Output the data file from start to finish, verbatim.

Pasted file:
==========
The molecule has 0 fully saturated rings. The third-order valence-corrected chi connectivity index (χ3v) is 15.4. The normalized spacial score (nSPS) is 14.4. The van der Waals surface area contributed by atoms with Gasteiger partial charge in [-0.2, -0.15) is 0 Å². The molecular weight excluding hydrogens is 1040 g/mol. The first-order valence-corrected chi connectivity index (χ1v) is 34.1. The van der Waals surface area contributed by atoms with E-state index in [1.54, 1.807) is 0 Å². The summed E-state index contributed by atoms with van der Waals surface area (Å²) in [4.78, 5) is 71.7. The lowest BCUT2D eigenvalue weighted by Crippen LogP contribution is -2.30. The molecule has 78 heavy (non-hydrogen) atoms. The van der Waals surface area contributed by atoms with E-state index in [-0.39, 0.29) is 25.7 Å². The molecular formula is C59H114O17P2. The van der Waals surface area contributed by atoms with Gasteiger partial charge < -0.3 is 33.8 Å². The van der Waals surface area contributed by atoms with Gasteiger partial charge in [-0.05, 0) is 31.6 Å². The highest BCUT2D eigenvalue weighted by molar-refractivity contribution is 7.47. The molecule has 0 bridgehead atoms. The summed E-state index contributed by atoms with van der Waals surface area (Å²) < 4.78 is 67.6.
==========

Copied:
The molecule has 0 fully saturated rings. The third-order valence-corrected chi connectivity index (χ3v) is 15.4. The normalized spacial score (nSPS) is 14.4. The van der Waals surface area contributed by atoms with Gasteiger partial charge in [-0.2, -0.15) is 0 Å². The molecular weight excluding hydrogens is 1040 g/mol. The first-order valence-corrected chi connectivity index (χ1v) is 34.1. The van der Waals surface area contributed by atoms with E-state index in [1.54, 1.807) is 0 Å². The summed E-state index contributed by atoms with van der Waals surface area (Å²) in [4.78, 5) is 71.7. The lowest BCUT2D eigenvalue weighted by Crippen LogP contribution is -2.30. The molecule has 78 heavy (non-hydrogen) atoms. The van der Waals surface area contributed by atoms with E-state index in [-0.39, 0.29) is 25.7 Å². The molecular formula is C59H114O17P2. The van der Waals surface area contributed by atoms with Gasteiger partial charge < -0.3 is 33.8 Å². The van der Waals surface area contributed by atoms with Gasteiger partial charge in [-0.05, 0) is 31.6 Å². The highest BCUT2D eigenvalue weighted by molar-refractivity contribution is 7.47. The molecule has 0 bridgehead atoms. The summed E-state index contributed by atoms with van der Waals surface area (Å²) < 4.78 is 67.6.